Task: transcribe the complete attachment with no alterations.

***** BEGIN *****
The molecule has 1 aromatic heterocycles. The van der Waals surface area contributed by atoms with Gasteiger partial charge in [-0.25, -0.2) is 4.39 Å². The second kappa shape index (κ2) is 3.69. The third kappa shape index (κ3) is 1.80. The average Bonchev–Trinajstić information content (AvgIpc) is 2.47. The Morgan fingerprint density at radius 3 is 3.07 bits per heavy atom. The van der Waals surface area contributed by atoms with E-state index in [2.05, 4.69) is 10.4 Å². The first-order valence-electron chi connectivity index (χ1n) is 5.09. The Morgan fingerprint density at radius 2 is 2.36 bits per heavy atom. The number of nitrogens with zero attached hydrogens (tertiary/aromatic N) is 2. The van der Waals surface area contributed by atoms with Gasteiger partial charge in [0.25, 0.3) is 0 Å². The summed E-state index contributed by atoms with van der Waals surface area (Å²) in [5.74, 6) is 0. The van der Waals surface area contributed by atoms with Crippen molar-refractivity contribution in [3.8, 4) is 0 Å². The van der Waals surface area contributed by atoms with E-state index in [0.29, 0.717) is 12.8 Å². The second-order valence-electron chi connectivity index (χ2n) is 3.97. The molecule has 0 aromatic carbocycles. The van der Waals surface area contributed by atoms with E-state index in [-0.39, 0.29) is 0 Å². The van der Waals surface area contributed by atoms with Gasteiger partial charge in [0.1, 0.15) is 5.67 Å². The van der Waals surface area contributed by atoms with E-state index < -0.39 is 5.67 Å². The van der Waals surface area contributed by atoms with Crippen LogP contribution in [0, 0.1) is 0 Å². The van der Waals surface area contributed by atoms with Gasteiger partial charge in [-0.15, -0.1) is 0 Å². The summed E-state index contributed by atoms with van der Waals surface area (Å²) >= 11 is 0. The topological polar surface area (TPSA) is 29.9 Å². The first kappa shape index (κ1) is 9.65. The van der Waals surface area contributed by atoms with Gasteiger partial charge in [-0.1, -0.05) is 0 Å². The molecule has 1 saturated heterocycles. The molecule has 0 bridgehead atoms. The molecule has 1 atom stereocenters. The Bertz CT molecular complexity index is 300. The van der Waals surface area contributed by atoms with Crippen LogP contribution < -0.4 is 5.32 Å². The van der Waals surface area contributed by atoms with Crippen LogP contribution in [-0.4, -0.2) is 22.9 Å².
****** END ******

The molecule has 1 aromatic heterocycles. The van der Waals surface area contributed by atoms with Gasteiger partial charge in [-0.25, -0.2) is 4.39 Å². The second kappa shape index (κ2) is 3.69. The third kappa shape index (κ3) is 1.80. The average Bonchev–Trinajstić information content (AvgIpc) is 2.47. The Morgan fingerprint density at radius 3 is 3.07 bits per heavy atom. The van der Waals surface area contributed by atoms with E-state index in [2.05, 4.69) is 10.4 Å². The first-order valence-electron chi connectivity index (χ1n) is 5.09. The Morgan fingerprint density at radius 2 is 2.36 bits per heavy atom. The number of nitrogens with zero attached hydrogens (tertiary/aromatic N) is 2. The van der Waals surface area contributed by atoms with Gasteiger partial charge in [0.25, 0.3) is 0 Å². The summed E-state index contributed by atoms with van der Waals surface area (Å²) in [5.74, 6) is 0. The van der Waals surface area contributed by atoms with Crippen molar-refractivity contribution in [3.8, 4) is 0 Å². The van der Waals surface area contributed by atoms with E-state index in [0.29, 0.717) is 12.8 Å². The second-order valence-electron chi connectivity index (χ2n) is 3.97. The molecule has 0 aromatic carbocycles. The van der Waals surface area contributed by atoms with E-state index in [-0.39, 0.29) is 0 Å². The van der Waals surface area contributed by atoms with Gasteiger partial charge in [0.1, 0.15) is 5.67 Å². The van der Waals surface area contributed by atoms with E-state index < -0.39 is 5.67 Å². The van der Waals surface area contributed by atoms with Crippen LogP contribution in [0, 0.1) is 0 Å². The van der Waals surface area contributed by atoms with Gasteiger partial charge in [-0.15, -0.1) is 0 Å². The summed E-state index contributed by atoms with van der Waals surface area (Å²) >= 11 is 0. The topological polar surface area (TPSA) is 29.9 Å². The first kappa shape index (κ1) is 9.65. The van der Waals surface area contributed by atoms with Gasteiger partial charge in [-0.1, -0.05) is 0 Å². The molecule has 1 saturated heterocycles. The molecule has 0 bridgehead atoms. The molecule has 1 atom stereocenters. The Bertz CT molecular complexity index is 300. The van der Waals surface area contributed by atoms with Crippen LogP contribution < -0.4 is 5.32 Å². The van der Waals surface area contributed by atoms with Crippen LogP contribution in [-0.4, -0.2) is 22.9 Å².